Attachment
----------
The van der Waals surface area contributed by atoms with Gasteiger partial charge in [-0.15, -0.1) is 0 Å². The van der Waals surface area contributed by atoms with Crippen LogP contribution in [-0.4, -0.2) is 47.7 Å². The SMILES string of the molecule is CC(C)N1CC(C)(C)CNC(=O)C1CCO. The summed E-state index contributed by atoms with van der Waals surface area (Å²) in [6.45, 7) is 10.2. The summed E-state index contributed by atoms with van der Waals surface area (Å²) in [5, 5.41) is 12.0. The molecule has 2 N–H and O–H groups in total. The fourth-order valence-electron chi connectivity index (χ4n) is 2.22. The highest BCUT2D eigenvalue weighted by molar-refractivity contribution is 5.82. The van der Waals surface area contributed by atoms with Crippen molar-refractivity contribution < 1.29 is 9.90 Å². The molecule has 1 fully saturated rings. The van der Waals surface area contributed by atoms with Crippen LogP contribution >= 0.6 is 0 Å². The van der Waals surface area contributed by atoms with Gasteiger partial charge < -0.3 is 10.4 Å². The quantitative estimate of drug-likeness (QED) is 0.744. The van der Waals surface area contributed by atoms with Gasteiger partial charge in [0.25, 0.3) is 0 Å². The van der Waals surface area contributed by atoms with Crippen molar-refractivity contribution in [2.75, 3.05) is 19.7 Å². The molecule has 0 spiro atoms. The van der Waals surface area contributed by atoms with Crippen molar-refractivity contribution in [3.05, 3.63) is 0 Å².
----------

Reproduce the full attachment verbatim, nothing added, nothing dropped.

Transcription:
The van der Waals surface area contributed by atoms with Gasteiger partial charge in [-0.15, -0.1) is 0 Å². The van der Waals surface area contributed by atoms with Crippen LogP contribution in [-0.4, -0.2) is 47.7 Å². The SMILES string of the molecule is CC(C)N1CC(C)(C)CNC(=O)C1CCO. The summed E-state index contributed by atoms with van der Waals surface area (Å²) in [6.45, 7) is 10.2. The summed E-state index contributed by atoms with van der Waals surface area (Å²) in [5, 5.41) is 12.0. The molecule has 2 N–H and O–H groups in total. The fourth-order valence-electron chi connectivity index (χ4n) is 2.22. The highest BCUT2D eigenvalue weighted by molar-refractivity contribution is 5.82. The van der Waals surface area contributed by atoms with Crippen molar-refractivity contribution < 1.29 is 9.90 Å². The molecule has 1 fully saturated rings. The van der Waals surface area contributed by atoms with Crippen LogP contribution >= 0.6 is 0 Å². The van der Waals surface area contributed by atoms with Gasteiger partial charge < -0.3 is 10.4 Å². The quantitative estimate of drug-likeness (QED) is 0.744. The van der Waals surface area contributed by atoms with Gasteiger partial charge in [0.25, 0.3) is 0 Å². The van der Waals surface area contributed by atoms with Crippen molar-refractivity contribution in [2.75, 3.05) is 19.7 Å². The molecule has 0 spiro atoms. The van der Waals surface area contributed by atoms with Crippen molar-refractivity contribution in [3.05, 3.63) is 0 Å².